Today I’m on an airplane, going home. Leaving is the epitome of bitter-sweet. Leaving my family is among the hardest things I’ve ever done, but the routine of daily life will help both my husband and I feel slightly normal again, hopefully. Since I’m writing this on a plane, I can’t remember where I left off, but I have time to write so that’s what I’m going to do. I know I am already forgetting things and looking back over the last ten days I really can’t tell you everything I’ve done, but I want to try to remember.
I was in the ambulance. People have been asking about thanking those first responders and men and women in the ambulance, but I don’t know that I would recognize any of them, even though at the time I clearly saw their faces. I jumped in the front seat, hanging onto my sister’s purse. I began digging through it, phone, license, anything I knew they would need for identification. I also had no idea who my new sisters parents were. Assuming they had heard, or would hear soon, they would worry and I had no clue how to contact them. I think I had met her only two maybe three times before this little “family vacation”. Who doesn’t keep their license in their purse? Obviously her, I also couldn’t find a phone. Oh well, what were my options? I asked where we were going, the drive told me the name of the hospital. I got on my phone and texted all my family.
“I am with my sister, I am ok, she is still alive, this is the hospital we are going to.”
The EMT from the back called up “Can you call ahead and let them know we have an amputee?”
Oh God, I though, please don’t let it be my sister!
“Is the amputee my sister?” I asked the driver,
“I’m afraid so” he said very solemnly.
Wow, how do you tell someone they lost their leg? Would I have to be the one when she woke up to tell her? People live without legs, I had to remind myself. I had seen people, that very day, only a few hours before, running the Boston marathon with prosthetics. She won’t die I tried to remind myself…I was trying to stay as calm as possible.
My husband is snoring next to me. It brings me back to now, the present, on a plane, going home. How can I just go walk down the street and pretend that I haven’t seen, felt or heard the horrific things I have? How do you just go on like you aren’t dying to hear a word from your family about how each person is doing? I know I can’t protect everyone but I so badly want to stick my family in a bubble and stay there, so no one else can get hurt, no one else will have to suffer. I know that’s not real, not on this earth at least.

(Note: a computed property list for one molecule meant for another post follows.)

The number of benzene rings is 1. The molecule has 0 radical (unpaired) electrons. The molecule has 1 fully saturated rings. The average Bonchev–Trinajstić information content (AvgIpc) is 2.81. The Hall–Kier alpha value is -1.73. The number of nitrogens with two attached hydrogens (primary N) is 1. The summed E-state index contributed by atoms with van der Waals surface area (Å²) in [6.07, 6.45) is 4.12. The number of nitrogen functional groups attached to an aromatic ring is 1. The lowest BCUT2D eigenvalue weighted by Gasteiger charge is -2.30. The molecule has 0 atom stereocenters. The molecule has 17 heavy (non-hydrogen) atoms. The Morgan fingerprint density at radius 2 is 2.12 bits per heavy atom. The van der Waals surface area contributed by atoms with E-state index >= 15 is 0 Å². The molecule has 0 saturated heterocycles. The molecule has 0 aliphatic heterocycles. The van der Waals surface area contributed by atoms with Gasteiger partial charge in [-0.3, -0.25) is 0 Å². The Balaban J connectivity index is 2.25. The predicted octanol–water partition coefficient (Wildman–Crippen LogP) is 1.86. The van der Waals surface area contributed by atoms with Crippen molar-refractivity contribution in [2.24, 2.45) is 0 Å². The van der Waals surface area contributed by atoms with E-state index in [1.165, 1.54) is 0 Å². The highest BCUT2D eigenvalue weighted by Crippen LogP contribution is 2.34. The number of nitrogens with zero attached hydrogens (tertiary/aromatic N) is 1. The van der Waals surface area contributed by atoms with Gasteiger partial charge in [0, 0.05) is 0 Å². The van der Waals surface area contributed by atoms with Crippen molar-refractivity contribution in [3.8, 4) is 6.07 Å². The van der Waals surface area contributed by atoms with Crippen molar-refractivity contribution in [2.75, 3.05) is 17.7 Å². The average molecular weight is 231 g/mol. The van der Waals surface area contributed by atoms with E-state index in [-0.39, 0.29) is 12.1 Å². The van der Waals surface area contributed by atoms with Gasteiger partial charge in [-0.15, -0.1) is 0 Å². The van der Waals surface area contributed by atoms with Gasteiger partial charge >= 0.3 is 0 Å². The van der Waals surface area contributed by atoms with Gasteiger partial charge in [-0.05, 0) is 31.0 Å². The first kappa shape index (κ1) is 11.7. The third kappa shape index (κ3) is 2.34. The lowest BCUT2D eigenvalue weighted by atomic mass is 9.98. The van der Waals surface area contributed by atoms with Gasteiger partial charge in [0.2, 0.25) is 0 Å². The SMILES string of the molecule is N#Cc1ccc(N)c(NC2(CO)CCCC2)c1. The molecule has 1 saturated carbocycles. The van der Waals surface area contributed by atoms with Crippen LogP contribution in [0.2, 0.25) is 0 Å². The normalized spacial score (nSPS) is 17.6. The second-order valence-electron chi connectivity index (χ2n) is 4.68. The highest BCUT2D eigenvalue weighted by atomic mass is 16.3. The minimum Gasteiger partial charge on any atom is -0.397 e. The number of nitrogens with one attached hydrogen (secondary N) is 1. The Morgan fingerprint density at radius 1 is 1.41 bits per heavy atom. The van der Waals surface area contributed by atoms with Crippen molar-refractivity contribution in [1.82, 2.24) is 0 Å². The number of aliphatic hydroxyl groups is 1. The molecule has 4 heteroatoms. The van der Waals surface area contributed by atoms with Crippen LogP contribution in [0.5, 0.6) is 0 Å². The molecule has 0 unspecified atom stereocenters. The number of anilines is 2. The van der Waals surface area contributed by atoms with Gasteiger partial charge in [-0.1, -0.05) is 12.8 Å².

We arrived at the hospital emergency room, they took the first stretcher off. My sister and I can’t decide if it was a man or a woman (not that we can’t decide, she thinks it was a man, I’m pretty sure it was a woman but it doesn’t matter much at this point). The person had no legs, they had both been completely blown off, that or they were leg less before, but I doubt it. I pray for that person, whoever it was, God knows but I also thanked God in that moment because I knew, the amputee they were calling in for, was not for my sister. I rushed in with the workers, again holding my sisters stretcher until they said, we are going to surgery you can not come. I knew what battles to fight and this was not one. I stopped and I watched them carry her down a hall and the door closed. I was almost completely alone. I slowly turned around to see three or four nurses staring at me. Beyond them was the ER waiting room.
“Are you alright sweetie?” A nurse asked.
“Yeah, I think so.” Define alright, I wanted to ask.
“Why don’t you come over here and sit down.”
She got me a wheel chair and they made me sit. They put me next to a young man, probably in his 20’s who just stared at me. He was by himself, he had a name tag on, maybe because he was waiting to go into the ER but he didn’t have a huge emergency. There was a family, well a mom with three kids in the room as well. One of her little girls couldn’t stop looking at me. I had to go to the bathroom really bad. I looked at the guy next to me,